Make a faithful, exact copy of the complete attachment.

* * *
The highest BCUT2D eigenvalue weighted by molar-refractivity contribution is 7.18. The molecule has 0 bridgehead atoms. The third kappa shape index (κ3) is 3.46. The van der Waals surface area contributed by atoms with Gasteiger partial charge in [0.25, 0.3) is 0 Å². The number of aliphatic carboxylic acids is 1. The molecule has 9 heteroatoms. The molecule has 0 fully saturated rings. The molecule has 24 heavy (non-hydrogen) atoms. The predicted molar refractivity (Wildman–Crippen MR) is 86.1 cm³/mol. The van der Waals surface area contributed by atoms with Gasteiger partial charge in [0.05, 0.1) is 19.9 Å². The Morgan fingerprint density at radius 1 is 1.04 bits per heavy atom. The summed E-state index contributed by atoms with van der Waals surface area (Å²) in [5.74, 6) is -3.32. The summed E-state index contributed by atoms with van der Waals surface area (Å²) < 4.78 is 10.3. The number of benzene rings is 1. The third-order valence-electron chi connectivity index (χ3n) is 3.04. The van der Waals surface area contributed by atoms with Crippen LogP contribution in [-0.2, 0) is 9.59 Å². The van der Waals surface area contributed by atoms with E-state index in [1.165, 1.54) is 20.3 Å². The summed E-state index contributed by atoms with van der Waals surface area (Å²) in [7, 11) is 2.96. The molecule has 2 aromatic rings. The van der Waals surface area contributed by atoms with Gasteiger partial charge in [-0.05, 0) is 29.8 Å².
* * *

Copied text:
The highest BCUT2D eigenvalue weighted by molar-refractivity contribution is 7.18. The molecule has 0 bridgehead atoms. The third kappa shape index (κ3) is 3.46. The van der Waals surface area contributed by atoms with Gasteiger partial charge in [0.25, 0.3) is 0 Å². The number of aliphatic carboxylic acids is 1. The molecule has 9 heteroatoms. The molecule has 0 fully saturated rings. The molecule has 24 heavy (non-hydrogen) atoms. The predicted molar refractivity (Wildman–Crippen MR) is 86.1 cm³/mol. The van der Waals surface area contributed by atoms with Gasteiger partial charge in [0.05, 0.1) is 19.9 Å². The Morgan fingerprint density at radius 1 is 1.04 bits per heavy atom. The summed E-state index contributed by atoms with van der Waals surface area (Å²) in [5.74, 6) is -3.32. The summed E-state index contributed by atoms with van der Waals surface area (Å²) < 4.78 is 10.3. The number of benzene rings is 1. The third-order valence-electron chi connectivity index (χ3n) is 3.04. The van der Waals surface area contributed by atoms with Crippen LogP contribution in [-0.2, 0) is 9.59 Å². The van der Waals surface area contributed by atoms with E-state index in [1.165, 1.54) is 20.3 Å². The summed E-state index contributed by atoms with van der Waals surface area (Å²) in [7, 11) is 2.96. The molecule has 2 aromatic rings. The van der Waals surface area contributed by atoms with Gasteiger partial charge in [-0.05, 0) is 29.8 Å².